David Bourget (Western Ontario)
David Chalmers (ANU, NYU)
Rafael De Clercq
Ezio Di Nucci
Jack Alan Reynolds
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Ethics and the Environment 14 (1):pp. 129-148 (2009)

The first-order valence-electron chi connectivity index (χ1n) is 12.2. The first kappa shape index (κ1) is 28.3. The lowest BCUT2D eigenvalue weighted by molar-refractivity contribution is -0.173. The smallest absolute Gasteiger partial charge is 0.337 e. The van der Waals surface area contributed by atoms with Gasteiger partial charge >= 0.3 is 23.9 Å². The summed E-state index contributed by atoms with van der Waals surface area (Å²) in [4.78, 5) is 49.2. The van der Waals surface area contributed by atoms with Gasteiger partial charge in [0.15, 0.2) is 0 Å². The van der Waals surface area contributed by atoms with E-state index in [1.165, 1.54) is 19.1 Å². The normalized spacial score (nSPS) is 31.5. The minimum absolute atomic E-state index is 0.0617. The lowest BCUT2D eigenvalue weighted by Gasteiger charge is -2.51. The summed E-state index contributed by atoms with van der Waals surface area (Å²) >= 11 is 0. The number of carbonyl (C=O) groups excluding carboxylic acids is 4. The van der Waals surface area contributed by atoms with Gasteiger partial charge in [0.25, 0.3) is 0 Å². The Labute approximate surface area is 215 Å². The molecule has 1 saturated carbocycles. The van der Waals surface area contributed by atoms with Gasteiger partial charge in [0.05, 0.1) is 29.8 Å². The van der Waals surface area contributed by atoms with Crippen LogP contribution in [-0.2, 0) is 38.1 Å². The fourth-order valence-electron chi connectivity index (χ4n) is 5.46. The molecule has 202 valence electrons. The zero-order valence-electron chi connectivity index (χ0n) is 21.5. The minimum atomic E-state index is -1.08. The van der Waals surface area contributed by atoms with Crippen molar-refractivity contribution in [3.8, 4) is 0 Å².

In discussions of animal ethics, hypothetical scenarios are often used to try to force the clarification of intuitions about the relative value of human and animal life. Tom Regan requests, for example, that we imagine a man and a dog adrift in a lifeboat while Peter Singer explains why the life of one's child ought to be preferred to that of the family dog in the event of a house fire. I argue that such scenarios are not the usefully abstract analytic tools they purport to be, but indirectly reinforce assumptions that are not only anthropocentric, but also tied to racist, sexist and ethnocentric stereotypes. An analysis of some of the cultural and ethical associations of the notion of self-sacrifice proves especially useful in revealing some of the limitations of certain popular Western approaches to animal ethics.
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